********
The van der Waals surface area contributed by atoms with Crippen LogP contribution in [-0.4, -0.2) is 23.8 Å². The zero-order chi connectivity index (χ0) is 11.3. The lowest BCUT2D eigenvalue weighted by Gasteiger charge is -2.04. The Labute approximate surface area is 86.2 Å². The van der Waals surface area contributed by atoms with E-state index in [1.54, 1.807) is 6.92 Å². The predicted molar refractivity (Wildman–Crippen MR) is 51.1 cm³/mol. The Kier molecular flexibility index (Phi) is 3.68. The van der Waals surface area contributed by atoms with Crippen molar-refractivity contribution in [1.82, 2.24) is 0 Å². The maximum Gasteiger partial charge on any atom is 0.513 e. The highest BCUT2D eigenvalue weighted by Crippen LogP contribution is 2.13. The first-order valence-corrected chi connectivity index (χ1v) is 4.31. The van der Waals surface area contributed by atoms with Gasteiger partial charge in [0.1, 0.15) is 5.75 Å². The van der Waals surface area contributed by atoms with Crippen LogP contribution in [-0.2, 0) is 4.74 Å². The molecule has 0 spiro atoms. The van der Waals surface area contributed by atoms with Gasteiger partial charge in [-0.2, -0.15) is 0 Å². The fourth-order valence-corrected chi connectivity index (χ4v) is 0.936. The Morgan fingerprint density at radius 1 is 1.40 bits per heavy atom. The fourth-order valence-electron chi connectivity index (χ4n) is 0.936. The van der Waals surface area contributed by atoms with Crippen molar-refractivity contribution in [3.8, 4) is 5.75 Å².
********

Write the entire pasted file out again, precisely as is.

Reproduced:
The van der Waals surface area contributed by atoms with Crippen LogP contribution in [-0.4, -0.2) is 23.8 Å². The zero-order chi connectivity index (χ0) is 11.3. The lowest BCUT2D eigenvalue weighted by Gasteiger charge is -2.04. The Labute approximate surface area is 86.2 Å². The van der Waals surface area contributed by atoms with E-state index in [1.54, 1.807) is 6.92 Å². The predicted molar refractivity (Wildman–Crippen MR) is 51.1 cm³/mol. The Kier molecular flexibility index (Phi) is 3.68. The van der Waals surface area contributed by atoms with Crippen molar-refractivity contribution in [1.82, 2.24) is 0 Å². The maximum Gasteiger partial charge on any atom is 0.513 e. The highest BCUT2D eigenvalue weighted by Crippen LogP contribution is 2.13. The first-order valence-corrected chi connectivity index (χ1v) is 4.31. The van der Waals surface area contributed by atoms with Gasteiger partial charge in [0.1, 0.15) is 5.75 Å². The van der Waals surface area contributed by atoms with Crippen LogP contribution in [-0.2, 0) is 4.74 Å². The molecule has 0 spiro atoms. The van der Waals surface area contributed by atoms with Gasteiger partial charge in [-0.2, -0.15) is 0 Å². The fourth-order valence-corrected chi connectivity index (χ4v) is 0.936. The Morgan fingerprint density at radius 1 is 1.40 bits per heavy atom. The fourth-order valence-electron chi connectivity index (χ4n) is 0.936. The van der Waals surface area contributed by atoms with Crippen molar-refractivity contribution in [3.8, 4) is 5.75 Å².